I have three macros for transforming 2x4 rectangles. To solve the
puzzle, I use two of them followed by a seven-flip macro that changes a
2x4 shape into a 3x3-1 shape (beats me how BECK can call this a
``2x3x3''). Took me a couple of half-days to solve it.
I have found 32 different 2x4 rectangles. I think that is all of them,
but I haven't got any proofs, nor even a decent mathematical model for
deciding when a flip is possible.
I am trying to understand how the strings work. First, it looks like
there is twice as much string as necessary; each string is doubled. I
guess that this duplication has no effect on the puzzle except for
durability, but until I can dyke one out can't be sure. I'm concerned
that the string may be one double loop, so I'm looking for a good way
to make sure the thing doesn't unstring entirely when I cut one.
Each side of each piece has four short channel segments and four long;
half are occupied with string. If you continue each segment across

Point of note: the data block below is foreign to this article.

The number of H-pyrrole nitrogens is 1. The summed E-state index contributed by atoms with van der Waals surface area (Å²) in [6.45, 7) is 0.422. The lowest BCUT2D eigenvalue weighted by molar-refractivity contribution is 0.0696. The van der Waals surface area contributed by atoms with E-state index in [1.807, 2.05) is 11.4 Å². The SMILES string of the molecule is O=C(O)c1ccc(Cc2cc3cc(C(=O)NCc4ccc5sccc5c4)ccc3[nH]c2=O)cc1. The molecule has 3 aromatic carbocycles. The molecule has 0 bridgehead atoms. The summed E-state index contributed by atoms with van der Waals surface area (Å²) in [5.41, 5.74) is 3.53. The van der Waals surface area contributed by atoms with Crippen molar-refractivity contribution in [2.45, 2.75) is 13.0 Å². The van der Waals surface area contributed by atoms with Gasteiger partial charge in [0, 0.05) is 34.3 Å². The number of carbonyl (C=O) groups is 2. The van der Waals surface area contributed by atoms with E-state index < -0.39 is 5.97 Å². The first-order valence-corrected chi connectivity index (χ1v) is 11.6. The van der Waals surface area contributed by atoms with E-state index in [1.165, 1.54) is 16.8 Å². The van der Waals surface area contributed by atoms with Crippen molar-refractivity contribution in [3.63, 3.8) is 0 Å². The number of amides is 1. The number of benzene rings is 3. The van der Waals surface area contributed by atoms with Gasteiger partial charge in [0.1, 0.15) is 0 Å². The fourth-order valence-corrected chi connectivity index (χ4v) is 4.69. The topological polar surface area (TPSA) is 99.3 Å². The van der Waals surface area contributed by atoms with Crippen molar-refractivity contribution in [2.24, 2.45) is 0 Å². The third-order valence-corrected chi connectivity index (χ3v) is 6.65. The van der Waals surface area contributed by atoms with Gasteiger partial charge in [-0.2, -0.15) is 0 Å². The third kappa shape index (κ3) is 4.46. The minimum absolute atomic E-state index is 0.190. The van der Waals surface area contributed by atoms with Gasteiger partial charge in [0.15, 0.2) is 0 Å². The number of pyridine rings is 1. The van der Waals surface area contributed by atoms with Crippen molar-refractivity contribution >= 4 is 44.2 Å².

each hinge to the next piece, you get eight channels composed of
alternating long and short segments. Again, four of the eight channels
are occupied. In the positions I've seen, each of the channels
contains eight pairs of segments.
But Magic is more complicated than that--the strings do not always
follow a channel from piece to piece. On half of the pieces, there is
an extra loop of string that wraps back onto the piece without
following the channel to the next piece. I don't know what function
If a good model of the string interactions can be developed, we may be
able to make an attack on the doughnut problem based on the length of
string channels. In the doughnut, there are four ten-pair channels and
four six-pair channels. We may be able to show that the string wouldn't
reach one, and would exceed the other. More likely, the model will
prohibit the doughnut more directly.
There is another string-related question I am wondering about. I have
noticed some of the string-pairs getting twisted. I wonder how bad
this can get. Does anyone have an operation that can be repeated to
make the twists tighter and tighter? Are these puzzles built for
I have been considering Magic metrics, but it's a difficult problem.
Counting flips is easy enough, but how do you count a move that skews a
parallelogram? Are such skew moves necessary?